Luke 24:50-53


The Human Journey Ended (2) – Jesus Withdraws

Luke 24:50-53  -  Jesus Departs for Heaven

50 He led them out almost to Bethany,
lifted up his hands, and blessed them.
51 As he was blessing them,
he parted from them
and was carried up into heaven.

Blessing was the final gesture of the departing Jesus. Despite their failures, slowness of heart, breakdowns of hope and courage, Jesus blessed the disciples. He had not left them alone and unsupported. The power from heaven would be with them.

In the cosmology of the time, heaven was a place, above the vault of the skies and the waters. Luke spoke of Jesus being carried up. However, in the translation from narrative expression to inner meaning, heaven would simply be the experience of resurrected life, beyond categories of place and time.

By means of his appearance stories, Luke had tried to convey a sense of the reality of Jesus’ resurrection. The risen Jesus was real. Resurrection was real. He had done this by his account of Jesus inviting the disciples to touch his hands and his feet, and eating in their presence.

Yet there was also difference. Luke had tried to convey also a sense of dissimilarity by depicting a Jesus 

  • who appeared and vanished at will, irrespective of walls or doors
  • who was at first unrecognised by those who knew him intimately. 

Only when enlightened by faith were the disciples able to confess who Jesus was.

He also wanted to differentiate the experiences of the earliest disciples from the kind of faith experiences that later disciples would have. They were to be witnesses to the truth of resurrection, the ones who could provide the meaning to what the later disciples would experience in faith.

So in his narrative Luke allowed a time period of one whole day for the direct experiences of the first disciples. Then Jesus parted from them and was carried up into heaven. It is this risen (and ascended) Jesus that later disciples would learn to know and love.

One Day or Forty Days

In his companion narrative to the Gospel, his Acts of Apostles, Luke would have the risen Christ remaining with the disciples and forming them over a period of what he termed “forty days”. Obviously the detail was quite insignificant to Luke. What mattered was meaning, not documentary accuracy.

His undertaking to Theophilus was not to give an orderly account from the point of view of historical exactness, but to expose him to the meaning of the mission and person of Jesus, so that he might “know the sound foundation of the catechesis you have received”, in this case, that he might know better the meaning of resurrection (1:3-4).

52 They worshipped him
and then returned back to Jerusalem filled with joy.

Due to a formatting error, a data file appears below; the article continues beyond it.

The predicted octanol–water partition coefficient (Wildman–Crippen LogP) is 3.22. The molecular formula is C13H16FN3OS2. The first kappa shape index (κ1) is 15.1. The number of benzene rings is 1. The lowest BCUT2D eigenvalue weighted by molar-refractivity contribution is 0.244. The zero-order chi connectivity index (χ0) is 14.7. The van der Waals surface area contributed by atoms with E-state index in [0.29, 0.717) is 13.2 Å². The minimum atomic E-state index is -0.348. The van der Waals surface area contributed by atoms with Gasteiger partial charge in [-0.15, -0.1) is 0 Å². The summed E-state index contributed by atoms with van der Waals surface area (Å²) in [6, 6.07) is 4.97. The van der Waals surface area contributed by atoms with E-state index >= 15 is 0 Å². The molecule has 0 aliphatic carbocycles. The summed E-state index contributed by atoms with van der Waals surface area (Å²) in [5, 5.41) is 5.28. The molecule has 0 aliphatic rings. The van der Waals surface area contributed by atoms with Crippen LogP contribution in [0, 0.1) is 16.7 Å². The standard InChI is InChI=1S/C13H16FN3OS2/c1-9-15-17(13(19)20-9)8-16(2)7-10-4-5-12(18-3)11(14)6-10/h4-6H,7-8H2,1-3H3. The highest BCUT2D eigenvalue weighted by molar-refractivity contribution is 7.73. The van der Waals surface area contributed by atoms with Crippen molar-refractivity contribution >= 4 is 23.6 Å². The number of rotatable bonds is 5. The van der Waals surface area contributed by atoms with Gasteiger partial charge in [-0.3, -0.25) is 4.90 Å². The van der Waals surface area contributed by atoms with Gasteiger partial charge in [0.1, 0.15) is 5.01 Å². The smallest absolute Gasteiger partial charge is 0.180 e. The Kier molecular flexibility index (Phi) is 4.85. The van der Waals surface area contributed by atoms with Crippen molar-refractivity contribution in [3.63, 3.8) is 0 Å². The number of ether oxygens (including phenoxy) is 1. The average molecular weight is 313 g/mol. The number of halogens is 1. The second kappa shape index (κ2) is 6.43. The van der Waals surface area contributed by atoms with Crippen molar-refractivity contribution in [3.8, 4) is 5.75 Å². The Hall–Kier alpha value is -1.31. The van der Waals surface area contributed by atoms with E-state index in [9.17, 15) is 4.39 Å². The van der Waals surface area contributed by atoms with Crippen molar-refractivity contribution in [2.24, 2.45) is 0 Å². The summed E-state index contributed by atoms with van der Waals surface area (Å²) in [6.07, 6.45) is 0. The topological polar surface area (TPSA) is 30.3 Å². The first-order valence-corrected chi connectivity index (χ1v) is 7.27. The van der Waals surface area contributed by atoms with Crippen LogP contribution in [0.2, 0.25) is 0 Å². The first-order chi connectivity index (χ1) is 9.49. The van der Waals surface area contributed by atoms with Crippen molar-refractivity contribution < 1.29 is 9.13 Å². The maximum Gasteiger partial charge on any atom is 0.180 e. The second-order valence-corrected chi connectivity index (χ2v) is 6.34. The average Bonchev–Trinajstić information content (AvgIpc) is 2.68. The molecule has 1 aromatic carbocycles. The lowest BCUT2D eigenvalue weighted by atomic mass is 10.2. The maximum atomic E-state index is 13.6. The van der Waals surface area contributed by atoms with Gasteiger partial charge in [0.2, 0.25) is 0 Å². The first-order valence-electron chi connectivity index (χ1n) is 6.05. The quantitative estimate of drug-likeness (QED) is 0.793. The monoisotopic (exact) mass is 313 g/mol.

53 They spent all their time in the Temple blessing God.

Luke’s resurrection narratives had moved from an emphasis on Jesus’ mission to the question of who Jesus really was. The issue had been raised in passing in the earlier narrative, but had not been dealt with in depth. He had spoken of himself as Son of Man, and had generally avoided the title Messiah. Both titles referred more to his mission than to his person.

Now the narrative stated explicitly that the disciples worshipped him. The title Lord used of him not long before now took on added significance. In raising Jesus, God had made him Lord. Without explicitly stating the fact, perhaps Luke intended his readers to see that the sending of the power from on high would be the work not only of God but also of Jesus himself.

They returned to Jerusalem filled with joy.

Early in the story the Baptist leapt with joy in the womb of Elizabeth. Mary's spirit was filled with joy at God her Saviour. Elizabeth’s neighbours had rejoiced with her when her child was eventually born. At the birth of Jesus, the angelic choir brought good news of great joy to the shepherds.

Jesus rejoiced in the Holy Spirit when the disciples returned from their early mission around Galilee.

Now the disciples’ mission to all the nations would begin likewise with great joy, overwhelmed as they were by their insight into the heart of their God. They could not but bless the God who had raised Jesus from the dead.

The disciples spent all their time in the temple. Jesus had exercised his ministry within the confines of Judaism. He had deeply disapproved of how what was once a beautiful system had become exclusive and oppressive. He had criticised the corrupted temple structure and all it represented; yet he continued to work within it. By the time that Luke wrote, the temple had been destroyed. That the disciples worshipped there may have seemed of historical interest, but it had no further meaning.

The narrative had begun with Zechariah in the temple. It finished with the disciples in the temple. It would move on from there. The journey to Jerusalem had finished with crucifixion and with resurrection. It would continue spiritually in the hearts of the Christian community and of every disciple as they moved out to all the nations, translating the message and mission of Jesus to every culture and age.